Joe: It seems almost unfathomable that there was ever a time before "On the Road Again" existed. Doesn't it just seem like that song was always there, waiting to score a montage about the protagonist moving across the country? Nobody remembers the movie (which starred Nelson himself, along with Dyan Cannon and Amy Irving, who really made some forgettable-yet-tuneful movies in 1980), but the song is iconic enough to be woven into the national fabric, so kudos to the Academy.
Mark: Joe, you may want to get a research grant and investigate this song's origins, because I'm pretty sure it was written at the dawn of time. I swear I've heard it in Chevrolet commercials from 1950. But maybe that's just a sign of how deeply it's embedded into our culture.
"Nine to Five" -- Nine to Five [Music and lyrics: Dolly Parton]
Joe: A home run! Brilliant song (the clackity-clack percussion! Dolly's common-sense airing of workplace grievances!) by an equally brilliant artist. I can never decide whether the movie makes the song better or the other way around, but I have a really hard time imagining Lily Tomlin and Jane Fonda's comedy being remembered as fondly without Dolly's title track.
Mark:Do I even need to say it? There are three great songs in this category, but there's only one work of transcendent work pop genius. Dolly Parton devised that clackity-clack rhythm by tapping her acrylic fingernails on a countertop, for Christ's sake. That distills the 80s!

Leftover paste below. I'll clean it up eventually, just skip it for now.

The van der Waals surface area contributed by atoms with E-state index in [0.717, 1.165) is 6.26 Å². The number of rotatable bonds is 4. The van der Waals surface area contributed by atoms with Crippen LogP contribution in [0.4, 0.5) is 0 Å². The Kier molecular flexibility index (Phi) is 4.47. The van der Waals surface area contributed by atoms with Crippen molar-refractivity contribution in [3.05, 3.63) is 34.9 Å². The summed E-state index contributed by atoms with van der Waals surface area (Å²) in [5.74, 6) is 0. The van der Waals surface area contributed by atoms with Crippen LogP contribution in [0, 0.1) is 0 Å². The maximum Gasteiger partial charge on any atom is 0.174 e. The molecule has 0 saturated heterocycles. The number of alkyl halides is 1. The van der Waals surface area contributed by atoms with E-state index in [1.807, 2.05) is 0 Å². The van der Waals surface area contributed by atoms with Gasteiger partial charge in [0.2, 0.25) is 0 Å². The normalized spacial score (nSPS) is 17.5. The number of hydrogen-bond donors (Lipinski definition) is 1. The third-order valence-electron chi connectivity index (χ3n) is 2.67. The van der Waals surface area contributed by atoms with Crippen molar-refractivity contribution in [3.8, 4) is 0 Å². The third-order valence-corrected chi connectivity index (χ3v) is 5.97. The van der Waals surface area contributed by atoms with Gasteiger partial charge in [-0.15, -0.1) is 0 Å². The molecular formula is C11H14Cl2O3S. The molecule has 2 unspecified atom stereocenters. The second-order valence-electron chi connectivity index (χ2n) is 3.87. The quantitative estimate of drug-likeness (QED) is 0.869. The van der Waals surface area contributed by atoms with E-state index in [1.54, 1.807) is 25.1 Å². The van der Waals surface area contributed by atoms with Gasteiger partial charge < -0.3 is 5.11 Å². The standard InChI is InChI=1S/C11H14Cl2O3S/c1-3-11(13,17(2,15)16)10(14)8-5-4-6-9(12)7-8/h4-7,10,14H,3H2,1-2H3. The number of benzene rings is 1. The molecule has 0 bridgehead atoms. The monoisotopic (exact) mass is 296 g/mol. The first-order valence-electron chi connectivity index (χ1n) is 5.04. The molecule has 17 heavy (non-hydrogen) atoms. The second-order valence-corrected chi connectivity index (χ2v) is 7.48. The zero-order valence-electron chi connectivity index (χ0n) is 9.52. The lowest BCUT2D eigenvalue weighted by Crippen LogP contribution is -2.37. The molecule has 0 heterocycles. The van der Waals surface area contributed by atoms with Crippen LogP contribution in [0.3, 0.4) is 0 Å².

Joe: My guess is that Fame being more of a musical film was still seen as an advantage in 1980 (we were well past the golden age of movie musicals, but I bet that genre preference had endured in this category), and just as pilot episodes are kind of the presumed favorites at the Emmys, my guess is that "Fame" being the title song helped it win. Much as I love "Out Here on My Own," though, I'd have given the award to another title song: "Nine to Five." Then we'd get to call Dolly Parton an Oscar-winner to this day!
Mark: I think Joe is spot-on with the reason "Fame" won the Oscar. It also helped that Fame was regarded as Real Art (check that year's nomination for Best Original Screenplay). Voting for "Fame," then, meant voting for a pop hit with prestige. But still... "Nine to Five" is one of the best songs of the decade and should've won. (Fun fact: Sheena Easton's hit "Morning Train" was known as "9 to 5" in England, but the title was changed in America to avoid confusion with Parton's track.)